Social media has changed the way we communicate and are here to stay.
This week, one of Twitter's newest celebrity tweeters, Charlie Sheen, added one million followers in 24 hours and Kim Kardashian, who has more than six million followers, apparently makes up to $10,000 per sponsored tweet.
Nice work if you can get it.
I only started on Twitter a couple of months ago and it's quite addictive.
In the world of sport Twitter has become one of the most effective tools to communicate between athletes and fans.
Each can connect to the other in a direct, fast and easy way, but the flip side is that it can land them in hot water.
There have been many high-profile Twitter blunders by sports stars.
Ex-Liverpool winger Ryan Babel was fined £10,000 by the FA's Regulatory Commission and warned about his future actions following his comments on Twitter about referee Howard Webb, and posting a mocked-up picture of Webb in a Manchester United shirt.
Babel tweeted an apology soon after, but the damage was done. He became the first player to be charged following a post on Twitter, but was not the first player to get into trouble.
Darren Bent, the then Spurs striker, launched an F-word rant at Spurs chairman Daniel Levy for delaying his transfer to Sunderland. After an apology, the matter was dealt with internally.
Gregory van der Wiel, the Ajax full-back, was photographed with rapper Lil' Wayne in 2009 with the caption "Me and Lil' Wayne last night". Unfortunately, 'last night' he had told coach Bert van Marwijk he could not play for the Netherlands against Australia because of a concussion.
The incident led van Marwijk to say that all social media should be banned for footballers.
A few other managers also voiced their opposition against the social networking site. Sunderland boss Steve Bruce said he wished he could ban his squad from using it but that it kept Darren Bent happy so he let his players use it!
Wolves boss Mick McCarthy didn't beat around the bush when he said that "too many tweets make a twat".
This week, following the win over Scotland in Murrayfield, some of our international rugby stars received negative comments on Twitter with one 'fan' tweeting to Brian O'Driscoll that his time was up.
Jamie Heaslip and Cian Healy, two of the more frequent tweeters in the squad, also came in for some stick.
Players are only human and they can take this criticism to heart. Particularly young players.
This week, Keith Earls was quoted that he was affected by some of the criticism he received on the Lions tour of South Africa and he refused to read any of it any more, instead relying on a few trusted people for feedback and support.
The problem with the social media sites and internet forums is that people can hide behind pseudonyms and are more likely to write something nasty than they would say if they met that player in person.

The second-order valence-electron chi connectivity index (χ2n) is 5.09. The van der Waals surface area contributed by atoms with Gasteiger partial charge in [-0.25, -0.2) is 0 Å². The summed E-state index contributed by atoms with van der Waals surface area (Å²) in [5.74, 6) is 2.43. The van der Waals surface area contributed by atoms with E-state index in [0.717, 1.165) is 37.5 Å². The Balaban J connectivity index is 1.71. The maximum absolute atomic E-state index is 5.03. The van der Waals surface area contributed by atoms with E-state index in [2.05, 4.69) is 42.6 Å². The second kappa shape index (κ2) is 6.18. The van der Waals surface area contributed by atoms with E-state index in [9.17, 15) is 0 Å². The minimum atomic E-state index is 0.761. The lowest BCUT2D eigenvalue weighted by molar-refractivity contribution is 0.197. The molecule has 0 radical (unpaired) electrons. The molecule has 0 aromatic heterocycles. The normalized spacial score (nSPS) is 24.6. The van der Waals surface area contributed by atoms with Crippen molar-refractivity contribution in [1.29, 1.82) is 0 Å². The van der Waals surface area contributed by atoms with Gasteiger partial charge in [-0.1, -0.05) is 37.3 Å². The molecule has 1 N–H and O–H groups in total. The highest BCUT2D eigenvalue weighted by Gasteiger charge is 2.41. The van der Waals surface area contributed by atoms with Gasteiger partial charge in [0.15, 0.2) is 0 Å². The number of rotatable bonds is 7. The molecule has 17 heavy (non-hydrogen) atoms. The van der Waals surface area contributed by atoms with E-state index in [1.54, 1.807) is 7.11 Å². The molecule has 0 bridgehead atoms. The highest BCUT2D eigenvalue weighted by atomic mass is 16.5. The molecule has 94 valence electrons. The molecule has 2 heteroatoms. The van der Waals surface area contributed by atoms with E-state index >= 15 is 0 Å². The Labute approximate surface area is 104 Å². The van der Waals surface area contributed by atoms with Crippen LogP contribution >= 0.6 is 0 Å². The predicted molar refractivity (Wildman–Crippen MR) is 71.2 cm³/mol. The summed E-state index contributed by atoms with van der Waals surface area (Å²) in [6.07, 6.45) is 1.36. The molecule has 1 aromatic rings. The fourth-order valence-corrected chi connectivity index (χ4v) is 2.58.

My advise to players? The worst thing you can do is reply or engage with someone who is being abusive or attention seeking. Just look at how few streakers we have on pitches at televised matches now that the TV cameras ignore them.
For the coach and manager, players using Twitter is a tricky issue. Warren Gatland, the Welsh coach, reportedly banned his players from using it for the duration of the Six Nations -- in fact it was a self-imposed ban by the players themselves.
Meanwhile, England rugby coach Martin Johnson told the BBC that any of his players who tweeted out of school "might not be an England player for long". Asked if he would be joining the Twitteratti any time soon, Johnson replied: "Don't hold your breath."
So should players be banned from using Twitter here?
In short, no. I don't believe so. Rugby is competing with so many other sports in Ireland that it's important our players engage with the fans.
As Twitter can help bring players and supporters closer, banning players from Twitter would be a backwards step.
Clubs and managers should let players enjoy tweeting while at the same time the player needs to be aware of their tweets and their potential consequences.
There is a certain element of trust that is given from the international and provincial management to our players to make smart decisions on and off the field. Once clear guidelines are put in place as to what can and can't be said, and the players don't break those rules, then I think players should be allowed to tweet away.
We can learn from other sports in how they manage their players. In the NFL, the Twitter policy is that players may not tweet 90 minutes before the game kicks-off and must maintain a tweet "silence" until post-game media obligations have been satisfied. Violation of the policy costs a player $25,000.
If Ireland are to be successful over the next few months and at the World Cup in October, we will need individuals within the team to be comfortable in their own skin and feel that they can express themselves on and off the field.
Declan Kidney is the Master of developing that culture.
You can follow me! @bernardjackman